The latest, state-of-the-art computer sound cards deliver a quality very similar to that of hifi sound systems, while also offering great compatibility with a variety of sound formats. However, you may not be able to explore and enjoy the full potential of your expensive soundcard without a set of good speakers – and unfortunately, default PC speakers generally deliver a very poor performance. The good news though is that if you own a competitive hifi stereo sound system, you can connect it to your computer for an enhanced sound, multimedia, and gaming experience.
To find out whether your soundcard device allows connecting your stereo hifi sound system to it, check for the presence of an external audio input on your system’s amplifier casing – this source should either be tagged as ‘line in’, ‘aux’, or ‘CD’. Particularly if you have a newer stereo hifi sound system, it may include more than one such plug, each allowing for a different type of connection. If the plugs are not properly labeled, refer to your system’s instruction manual for help; however, in case a plug described as line in, aux or CD is present on your unit, use that plug for connection.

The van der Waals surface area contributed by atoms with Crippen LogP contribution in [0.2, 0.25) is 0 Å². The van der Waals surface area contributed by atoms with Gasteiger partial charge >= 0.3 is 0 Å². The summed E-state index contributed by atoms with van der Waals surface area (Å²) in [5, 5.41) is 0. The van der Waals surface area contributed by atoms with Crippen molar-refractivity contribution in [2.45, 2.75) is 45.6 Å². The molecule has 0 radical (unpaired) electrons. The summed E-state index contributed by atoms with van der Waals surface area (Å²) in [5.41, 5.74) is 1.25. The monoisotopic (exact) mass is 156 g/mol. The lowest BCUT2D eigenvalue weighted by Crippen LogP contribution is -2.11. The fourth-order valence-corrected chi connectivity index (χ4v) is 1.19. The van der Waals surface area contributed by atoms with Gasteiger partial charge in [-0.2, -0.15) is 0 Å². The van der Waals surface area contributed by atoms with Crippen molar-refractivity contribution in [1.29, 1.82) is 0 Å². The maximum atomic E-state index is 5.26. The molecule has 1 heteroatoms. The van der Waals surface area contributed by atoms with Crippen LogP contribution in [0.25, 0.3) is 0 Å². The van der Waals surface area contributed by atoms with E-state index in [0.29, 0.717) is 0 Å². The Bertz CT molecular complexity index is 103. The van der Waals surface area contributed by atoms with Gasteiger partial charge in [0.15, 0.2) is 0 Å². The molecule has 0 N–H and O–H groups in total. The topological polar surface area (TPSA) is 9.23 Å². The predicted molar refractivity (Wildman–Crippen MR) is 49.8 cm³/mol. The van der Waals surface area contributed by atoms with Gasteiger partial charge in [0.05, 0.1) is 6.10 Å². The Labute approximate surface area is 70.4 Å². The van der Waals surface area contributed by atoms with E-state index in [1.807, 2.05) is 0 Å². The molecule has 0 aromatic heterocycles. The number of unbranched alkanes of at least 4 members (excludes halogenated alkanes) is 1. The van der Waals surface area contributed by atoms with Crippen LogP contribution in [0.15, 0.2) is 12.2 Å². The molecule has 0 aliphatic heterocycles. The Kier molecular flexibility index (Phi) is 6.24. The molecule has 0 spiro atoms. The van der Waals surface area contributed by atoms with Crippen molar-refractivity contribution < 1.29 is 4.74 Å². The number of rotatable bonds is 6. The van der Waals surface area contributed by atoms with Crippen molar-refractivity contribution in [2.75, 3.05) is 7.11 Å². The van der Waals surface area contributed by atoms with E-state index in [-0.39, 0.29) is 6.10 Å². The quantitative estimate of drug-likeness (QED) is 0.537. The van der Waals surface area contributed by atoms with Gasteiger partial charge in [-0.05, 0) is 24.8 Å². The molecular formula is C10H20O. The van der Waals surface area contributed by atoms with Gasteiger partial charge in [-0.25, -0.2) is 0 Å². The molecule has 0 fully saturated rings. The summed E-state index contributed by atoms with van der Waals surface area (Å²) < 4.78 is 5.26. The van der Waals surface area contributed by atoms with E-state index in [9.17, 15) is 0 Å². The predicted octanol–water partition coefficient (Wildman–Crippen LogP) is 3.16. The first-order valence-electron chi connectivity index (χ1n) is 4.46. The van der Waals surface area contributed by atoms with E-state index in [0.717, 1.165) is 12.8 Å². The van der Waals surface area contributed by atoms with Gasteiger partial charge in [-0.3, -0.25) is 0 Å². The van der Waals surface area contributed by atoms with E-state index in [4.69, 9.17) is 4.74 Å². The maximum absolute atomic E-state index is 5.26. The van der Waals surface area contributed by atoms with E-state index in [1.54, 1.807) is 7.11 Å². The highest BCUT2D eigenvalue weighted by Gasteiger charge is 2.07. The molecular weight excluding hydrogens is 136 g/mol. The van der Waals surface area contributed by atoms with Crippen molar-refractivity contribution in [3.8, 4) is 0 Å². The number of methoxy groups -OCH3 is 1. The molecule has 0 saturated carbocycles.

The next step is to check the type of output on your computer sound card. This electronic component should have at least one dedicated sound signal output, which may be of the two following types:
– regular jack
– RCA plug, also referred to as CINCH (the common color codes for such plugs are either red and white or red and black)
With both options, the corresponding cables are inexpensive and widely available. However, be careful how you choose the length of the cables you will be using; take proper measurements and leave a slight tolerance in the cable’s length to make sure it reaches your computer’s sound card.
When you are finished connecting your cable, all you have to do next is set your stereo hifi sound system to its corresponding type of input – aux, CD, or line in.
For higher clarity of sound, consider limiting your PC volume to a reasonable level, to avoid sound saturation. Due to this, it is generally advisable to use a medium sound volume from your sound card’s output, while increasing it on your stereo hifi sound system.
Additionally, you may have to balance out the sound exiting from your system when using your computer sound card for playing sound directly from your system’s amp station, to avoid volume output surges when switching between the auxiliary input to the radio or CD playing function.
Finally, you should be aware that most speakers of stereo hifi sound systems are not properly shielded. Therefore, they may act as a source of interference if you place them too close to your computer screen or any other device containing electronic components. However, it is easy to avoid this by simply moving the speakers away from your computer and other electronics.